Friday, August 26, 2011

Downloading programs over Ham Radio

Wanted to have this as a separate post. Someone on a digital radio mailing list posted this video from 1984:

It's a mostly alarmist piece about how piracy is destroying the software industry. It seems to be intact nearly 30 years later. In the last 30 seconds or so it includes a bit about Hams who are doing basically shared development of software by sending it back and forth over the radio. The software was stored on cassette tapes in this. The Ham at the end holds his microphone up to the tape player and hits play.

I wonder how long he had to sit there like that. Hah. Those things only ran at 1200baud I think. Maybe it was a really short program, just like 1 or 2k.

Icom 900A, etc

I was clued into these radios awhile back:
It's a very neat idea. Get a common control point and then buy swappable modules that cover the band you want. I know other radios did the same sort of thing internally: Kenwood TM 741/742/941/942, Yeasu 726R/736R, and a few others.

Kenwood even had a remote head RC-20 that would work with a bunch of their otherwise standalone mobiles. I think it worked from the X21 to the X41 series. IE TM-221, TM-241, etc. With the optional IF-20 accessory you could even hook up 4 different radios to it. You could attach radios for 2m/220/440/1.2 to it.

Neat concept, I'm sure it got expensive though. These systems were probably all phased out for single radios with everything in them. Makes me wish someone had settled on an open protocol for connecting external controls to these radios. Even make it industry wide, not just Ham Radio. Would it be against the rules to have a single control head and microphone that can switch between controlling 1 or more Ham Radios, a CB radio, GMRS, scanner, etc. Each radio could be type-certified for their task but controlled from one vantage point? I guess you would have to be careful to conduct yourself appropriate for the service you are using.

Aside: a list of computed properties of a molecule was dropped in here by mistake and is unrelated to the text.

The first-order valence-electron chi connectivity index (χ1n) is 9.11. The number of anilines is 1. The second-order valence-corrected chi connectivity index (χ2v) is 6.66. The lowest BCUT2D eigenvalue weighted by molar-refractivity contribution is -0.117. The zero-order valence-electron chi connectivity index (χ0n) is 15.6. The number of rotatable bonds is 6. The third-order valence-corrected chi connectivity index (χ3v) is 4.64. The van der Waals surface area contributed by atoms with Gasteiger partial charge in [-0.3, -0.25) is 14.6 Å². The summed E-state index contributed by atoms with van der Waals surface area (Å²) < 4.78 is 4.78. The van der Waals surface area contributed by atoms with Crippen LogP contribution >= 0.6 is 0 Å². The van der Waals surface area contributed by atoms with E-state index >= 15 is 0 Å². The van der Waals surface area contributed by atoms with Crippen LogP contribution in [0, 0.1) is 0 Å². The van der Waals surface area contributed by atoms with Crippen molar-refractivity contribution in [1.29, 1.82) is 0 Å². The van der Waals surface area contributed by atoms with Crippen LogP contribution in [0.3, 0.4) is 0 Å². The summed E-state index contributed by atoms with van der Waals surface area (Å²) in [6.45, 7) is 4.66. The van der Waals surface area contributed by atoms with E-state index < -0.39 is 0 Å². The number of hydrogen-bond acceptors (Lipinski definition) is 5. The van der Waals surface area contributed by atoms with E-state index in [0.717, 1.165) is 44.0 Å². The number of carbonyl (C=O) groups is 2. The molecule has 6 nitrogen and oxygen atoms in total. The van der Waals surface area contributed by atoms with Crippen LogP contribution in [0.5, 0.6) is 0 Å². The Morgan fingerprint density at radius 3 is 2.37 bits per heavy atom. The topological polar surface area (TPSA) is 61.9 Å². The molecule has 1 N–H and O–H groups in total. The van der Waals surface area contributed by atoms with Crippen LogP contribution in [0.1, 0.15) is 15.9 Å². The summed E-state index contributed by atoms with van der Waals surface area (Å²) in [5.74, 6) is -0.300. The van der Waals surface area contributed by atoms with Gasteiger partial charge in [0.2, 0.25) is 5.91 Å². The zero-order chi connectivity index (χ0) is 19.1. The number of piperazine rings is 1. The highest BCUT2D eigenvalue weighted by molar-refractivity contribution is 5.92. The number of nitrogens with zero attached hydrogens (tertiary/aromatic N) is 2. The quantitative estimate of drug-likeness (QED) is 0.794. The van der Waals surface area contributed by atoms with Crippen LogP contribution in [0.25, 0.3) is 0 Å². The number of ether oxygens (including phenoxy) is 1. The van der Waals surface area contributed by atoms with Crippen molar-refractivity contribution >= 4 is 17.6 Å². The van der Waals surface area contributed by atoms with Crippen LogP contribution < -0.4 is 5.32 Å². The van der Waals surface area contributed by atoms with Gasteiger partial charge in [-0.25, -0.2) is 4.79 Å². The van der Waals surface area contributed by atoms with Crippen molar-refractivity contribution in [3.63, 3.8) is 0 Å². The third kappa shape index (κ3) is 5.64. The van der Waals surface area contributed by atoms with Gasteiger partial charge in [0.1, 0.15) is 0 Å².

Sunday, August 21, 2011

Kenwood's new TM-281 2m radio


With exciting new features!
LCD backlight color now back to orange instead of green!
Hi Power boosted to an incredible 65W. That's a whole 5W more than the TM-271! Wow!

Throw that old junk away and buy today!
Only $164.95

Thursday, August 4, 2011

ARISSat-1 Finally Deployed from ISS

Just got the announcement from the ARRL about ARISSat. I've read the news before about it being deployed. The word is the NASA-tv feed showed it and that it was being handled rather roughly. I didn't see the stream, I wonder if anyone managed to screen capture that and post it somewhere like Youtube or Vimeo? I guess it's rather regrettable that the UHF antenna was forgotten/lost/broken. You would think after all the time it took to get it up there, they would be a little more conscientious with it. According to the ARRL bulletin, if they scrubbed the deployment, the next opportunity would be Feb 2012. Well, it's taken this long to get it up what's 6 more months? Especially since now the UHF component will never work? Then again, maybe it was basically a "now or never" decision, I doubt we'll ever know.

Well, on brighter news I heard a couple of seconds worth of SSTV from it last night. I haven't managed to find any tracking elements so I don't know where it is. I had my Kenwood 241A tuned to 145.950 and heard a few seconds of SSTV even though my antenna is a Ringo Ranger 2. Still want to try to find resources around here to make a WA5VJB cheap yagi sometime.

Tuesday, August 2, 2011

SSTV images in video games

I'm very late to the parade on this one but I don't know if there's been enough attention paid to this. In March last year Valve Software updated one of their games, Portal, to have radios that would play Morse Code and SSTV signals when you carried them to specific spots in the game. They did this as part of an Alternate Reality Game that led to the announcement of the sequel game, Portal 2. They actually included 4 more SSTV images in the sequel. One can be received during the first play through of the game, and the other 3 are part of a developer's commentary. More info about the Portal ARG here.

To receive these images, you can use any computer software such as MMSSTV and point the soundcard input to StereoMix, or similar. It's even possible to receive off of the youtube video in the above link.